Our aim is to give our clients access to that long-term return through broadly diversified, low-cost portfolios of assets that aim to beat the market average. The portfolios do this by using information in market prices that tells us about a security’s characteristics and its expected future returns.

The decisions we make about what assets to hold are based on decades of academic research rather than short-term hunches. This means we can focus on meeting your long-term goals rather than becoming absorbed by short-term market movements.

Generally speaking, investment decisions are hard, but if, like us, you start with information you know is backed by decades of evidence and build an investment philosophy and strategy around it, we think you can improve your chances of being a successful investor.

by Graham Bond 26 Apr, 2017
This weeks video is by Dr Robert Waldinger of Harvard University. He is the current director of the longest running study about human happiness. Hope you enjoy it
by Graham Bond 26 Apr, 2017

It’s often said that retirement can seem as big a challenge as starting your first job. To enjoy a comfortable old age means doing some in-depth thinking well in advance, asking yourself what your goals are and how much money you want to have at your disposal when the time comes.

So how should you approach creating a robust financial plan?

A NEW SLANT ON MASLOW’S PYRAMID

Many people find it helpful to think in terms of Abraham Maslow’s famous Hierarchy of Needs. His pyramid diagram contained various levels of need that human motivations generally move through, starting with the physical requirements for human survival, and ending with mankind’s highest aspirations.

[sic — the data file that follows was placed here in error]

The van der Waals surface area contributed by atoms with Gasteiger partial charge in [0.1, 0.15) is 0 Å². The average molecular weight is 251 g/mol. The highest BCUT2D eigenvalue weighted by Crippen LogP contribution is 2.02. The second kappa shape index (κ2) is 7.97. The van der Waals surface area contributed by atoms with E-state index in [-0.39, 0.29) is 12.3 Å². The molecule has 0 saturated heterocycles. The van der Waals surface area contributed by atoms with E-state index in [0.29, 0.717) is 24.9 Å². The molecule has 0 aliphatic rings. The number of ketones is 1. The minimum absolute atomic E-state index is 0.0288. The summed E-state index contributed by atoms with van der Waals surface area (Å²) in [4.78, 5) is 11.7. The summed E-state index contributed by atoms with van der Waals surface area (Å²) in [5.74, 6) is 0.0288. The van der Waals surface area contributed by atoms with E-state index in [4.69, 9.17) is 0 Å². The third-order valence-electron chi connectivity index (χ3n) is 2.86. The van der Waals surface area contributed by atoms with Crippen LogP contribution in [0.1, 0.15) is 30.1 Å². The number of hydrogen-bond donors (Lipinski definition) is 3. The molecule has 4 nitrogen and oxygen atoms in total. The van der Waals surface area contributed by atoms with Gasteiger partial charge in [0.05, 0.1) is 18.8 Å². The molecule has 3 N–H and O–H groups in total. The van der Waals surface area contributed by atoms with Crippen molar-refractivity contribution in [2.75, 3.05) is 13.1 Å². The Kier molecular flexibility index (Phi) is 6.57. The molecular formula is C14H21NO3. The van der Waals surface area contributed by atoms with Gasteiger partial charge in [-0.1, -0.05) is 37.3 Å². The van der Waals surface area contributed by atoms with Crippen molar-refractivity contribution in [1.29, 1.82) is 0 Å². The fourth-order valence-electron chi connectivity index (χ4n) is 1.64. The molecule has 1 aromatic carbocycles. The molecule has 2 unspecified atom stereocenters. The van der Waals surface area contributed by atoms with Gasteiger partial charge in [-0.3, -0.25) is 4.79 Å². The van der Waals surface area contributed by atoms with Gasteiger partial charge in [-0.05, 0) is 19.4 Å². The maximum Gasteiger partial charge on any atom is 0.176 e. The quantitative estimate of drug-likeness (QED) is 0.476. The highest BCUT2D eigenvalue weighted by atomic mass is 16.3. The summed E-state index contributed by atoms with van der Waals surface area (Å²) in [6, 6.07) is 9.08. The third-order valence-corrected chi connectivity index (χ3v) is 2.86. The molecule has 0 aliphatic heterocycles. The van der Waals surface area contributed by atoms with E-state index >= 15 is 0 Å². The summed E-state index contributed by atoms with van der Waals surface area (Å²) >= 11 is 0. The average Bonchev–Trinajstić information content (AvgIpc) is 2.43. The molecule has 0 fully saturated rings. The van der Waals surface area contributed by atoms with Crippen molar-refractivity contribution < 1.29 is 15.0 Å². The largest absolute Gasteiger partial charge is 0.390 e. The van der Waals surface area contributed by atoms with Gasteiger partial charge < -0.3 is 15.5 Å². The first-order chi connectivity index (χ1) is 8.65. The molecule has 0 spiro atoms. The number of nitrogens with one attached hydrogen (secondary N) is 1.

Adapting this approach to retirement planning was pioneered by US money guru, Mitch Anthony. Using this hierarchical approach in a personal finance context can be a useful aid in deciding how to work out how much retirement income you need.

SURVIVAL INCOME

This is the base of the pyramid and consists of the income you need to pay all your basic household expenses. In effect, it means drawing up a budget that covers all your likely regular bills and running costs.

SAFETY INCOME

The next layer up, this is the amount you might need to meet life’s unexpected events. Typically, this would include health and later-life care costs, loss of income and any emergency financial help you might want to give your family.

FREEDOM INCOME

This layer is all about assessing the likely cost of doing and enjoying all those things that you never had time to do before you retired. So if you’re planning a trip, a major purchase or want to indulge yourself in other ways, this is the amount you feel you’ll need.